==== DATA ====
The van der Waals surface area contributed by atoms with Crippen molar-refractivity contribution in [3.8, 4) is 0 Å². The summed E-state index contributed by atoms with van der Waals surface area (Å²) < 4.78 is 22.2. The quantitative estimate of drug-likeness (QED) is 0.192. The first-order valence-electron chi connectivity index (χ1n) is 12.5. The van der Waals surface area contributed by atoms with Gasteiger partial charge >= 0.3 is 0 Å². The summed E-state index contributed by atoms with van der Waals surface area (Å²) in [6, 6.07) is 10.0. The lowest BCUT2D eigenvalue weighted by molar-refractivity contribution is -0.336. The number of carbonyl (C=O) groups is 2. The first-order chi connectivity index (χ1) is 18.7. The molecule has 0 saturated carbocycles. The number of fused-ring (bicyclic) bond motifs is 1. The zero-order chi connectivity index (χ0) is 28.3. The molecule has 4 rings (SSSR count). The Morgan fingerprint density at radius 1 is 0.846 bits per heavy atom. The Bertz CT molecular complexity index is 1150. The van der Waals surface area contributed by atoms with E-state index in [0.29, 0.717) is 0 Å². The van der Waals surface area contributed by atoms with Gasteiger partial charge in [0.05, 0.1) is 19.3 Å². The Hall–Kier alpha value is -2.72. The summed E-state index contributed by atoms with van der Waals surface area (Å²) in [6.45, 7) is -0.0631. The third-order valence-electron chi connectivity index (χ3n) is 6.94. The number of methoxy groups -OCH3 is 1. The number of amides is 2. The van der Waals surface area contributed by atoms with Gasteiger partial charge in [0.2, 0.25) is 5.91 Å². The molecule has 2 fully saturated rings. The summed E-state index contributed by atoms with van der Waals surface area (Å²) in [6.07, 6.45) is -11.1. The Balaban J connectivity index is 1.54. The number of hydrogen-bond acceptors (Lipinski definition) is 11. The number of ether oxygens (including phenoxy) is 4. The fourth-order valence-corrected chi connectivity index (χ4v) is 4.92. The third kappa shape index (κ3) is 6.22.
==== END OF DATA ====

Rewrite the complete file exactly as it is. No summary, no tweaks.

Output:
The van der Waals surface area contributed by atoms with Crippen molar-refractivity contribution in [3.8, 4) is 0 Å². The summed E-state index contributed by atoms with van der Waals surface area (Å²) < 4.78 is 22.2. The quantitative estimate of drug-likeness (QED) is 0.192. The first-order valence-electron chi connectivity index (χ1n) is 12.5. The van der Waals surface area contributed by atoms with Gasteiger partial charge >= 0.3 is 0 Å². The summed E-state index contributed by atoms with van der Waals surface area (Å²) in [6, 6.07) is 10.0. The lowest BCUT2D eigenvalue weighted by molar-refractivity contribution is -0.336. The number of carbonyl (C=O) groups is 2. The first-order chi connectivity index (χ1) is 18.7. The molecule has 0 saturated carbocycles. The number of fused-ring (bicyclic) bond motifs is 1. The zero-order chi connectivity index (χ0) is 28.3. The molecule has 4 rings (SSSR count). The Morgan fingerprint density at radius 1 is 0.846 bits per heavy atom. The Bertz CT molecular complexity index is 1150. The van der Waals surface area contributed by atoms with E-state index in [0.29, 0.717) is 0 Å². The van der Waals surface area contributed by atoms with Gasteiger partial charge in [0.05, 0.1) is 19.3 Å². The Hall–Kier alpha value is -2.72. The summed E-state index contributed by atoms with van der Waals surface area (Å²) in [6.45, 7) is -0.0631. The third-order valence-electron chi connectivity index (χ3n) is 6.94. The number of methoxy groups -OCH3 is 1. The number of amides is 2. The van der Waals surface area contributed by atoms with Gasteiger partial charge in [0.2, 0.25) is 5.91 Å². The molecule has 2 fully saturated rings. The summed E-state index contributed by atoms with van der Waals surface area (Å²) in [6.07, 6.45) is -11.1. The Balaban J connectivity index is 1.54. The number of hydrogen-bond acceptors (Lipinski definition) is 11. The number of ether oxygens (including phenoxy) is 4. The fourth-order valence-corrected chi connectivity index (χ4v) is 4.92. The third kappa shape index (κ3) is 6.22.